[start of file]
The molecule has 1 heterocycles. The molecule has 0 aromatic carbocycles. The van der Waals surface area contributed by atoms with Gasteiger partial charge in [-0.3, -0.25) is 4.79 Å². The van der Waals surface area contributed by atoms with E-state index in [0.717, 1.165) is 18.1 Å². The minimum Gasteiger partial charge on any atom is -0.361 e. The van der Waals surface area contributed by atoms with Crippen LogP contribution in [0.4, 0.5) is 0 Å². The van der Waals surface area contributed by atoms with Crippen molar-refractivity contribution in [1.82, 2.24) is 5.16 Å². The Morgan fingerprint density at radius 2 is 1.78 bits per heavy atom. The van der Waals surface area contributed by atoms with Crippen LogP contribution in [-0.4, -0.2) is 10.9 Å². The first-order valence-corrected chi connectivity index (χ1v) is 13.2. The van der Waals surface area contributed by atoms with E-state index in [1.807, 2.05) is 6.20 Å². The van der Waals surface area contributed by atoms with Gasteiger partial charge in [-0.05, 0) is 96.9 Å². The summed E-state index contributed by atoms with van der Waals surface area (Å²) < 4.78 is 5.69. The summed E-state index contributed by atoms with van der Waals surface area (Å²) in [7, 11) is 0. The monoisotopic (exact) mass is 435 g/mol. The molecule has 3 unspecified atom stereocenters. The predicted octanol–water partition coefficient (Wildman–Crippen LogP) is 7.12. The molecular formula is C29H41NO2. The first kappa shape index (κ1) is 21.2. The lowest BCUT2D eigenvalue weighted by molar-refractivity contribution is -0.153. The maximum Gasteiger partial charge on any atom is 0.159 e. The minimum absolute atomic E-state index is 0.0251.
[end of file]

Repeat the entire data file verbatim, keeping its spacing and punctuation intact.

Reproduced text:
The molecule has 1 heterocycles. The molecule has 0 aromatic carbocycles. The van der Waals surface area contributed by atoms with Gasteiger partial charge in [-0.3, -0.25) is 4.79 Å². The van der Waals surface area contributed by atoms with E-state index in [0.717, 1.165) is 18.1 Å². The minimum Gasteiger partial charge on any atom is -0.361 e. The van der Waals surface area contributed by atoms with Crippen LogP contribution in [0.4, 0.5) is 0 Å². The van der Waals surface area contributed by atoms with Crippen molar-refractivity contribution in [1.82, 2.24) is 5.16 Å². The Morgan fingerprint density at radius 2 is 1.78 bits per heavy atom. The van der Waals surface area contributed by atoms with Crippen LogP contribution in [-0.4, -0.2) is 10.9 Å². The first-order valence-corrected chi connectivity index (χ1v) is 13.2. The van der Waals surface area contributed by atoms with E-state index in [1.807, 2.05) is 6.20 Å². The van der Waals surface area contributed by atoms with Gasteiger partial charge in [-0.05, 0) is 96.9 Å². The summed E-state index contributed by atoms with van der Waals surface area (Å²) < 4.78 is 5.69. The summed E-state index contributed by atoms with van der Waals surface area (Å²) in [7, 11) is 0. The monoisotopic (exact) mass is 435 g/mol. The molecule has 3 unspecified atom stereocenters. The predicted octanol–water partition coefficient (Wildman–Crippen LogP) is 7.12. The molecular formula is C29H41NO2. The first kappa shape index (κ1) is 21.2. The lowest BCUT2D eigenvalue weighted by molar-refractivity contribution is -0.153. The maximum Gasteiger partial charge on any atom is 0.159 e. The minimum absolute atomic E-state index is 0.0251.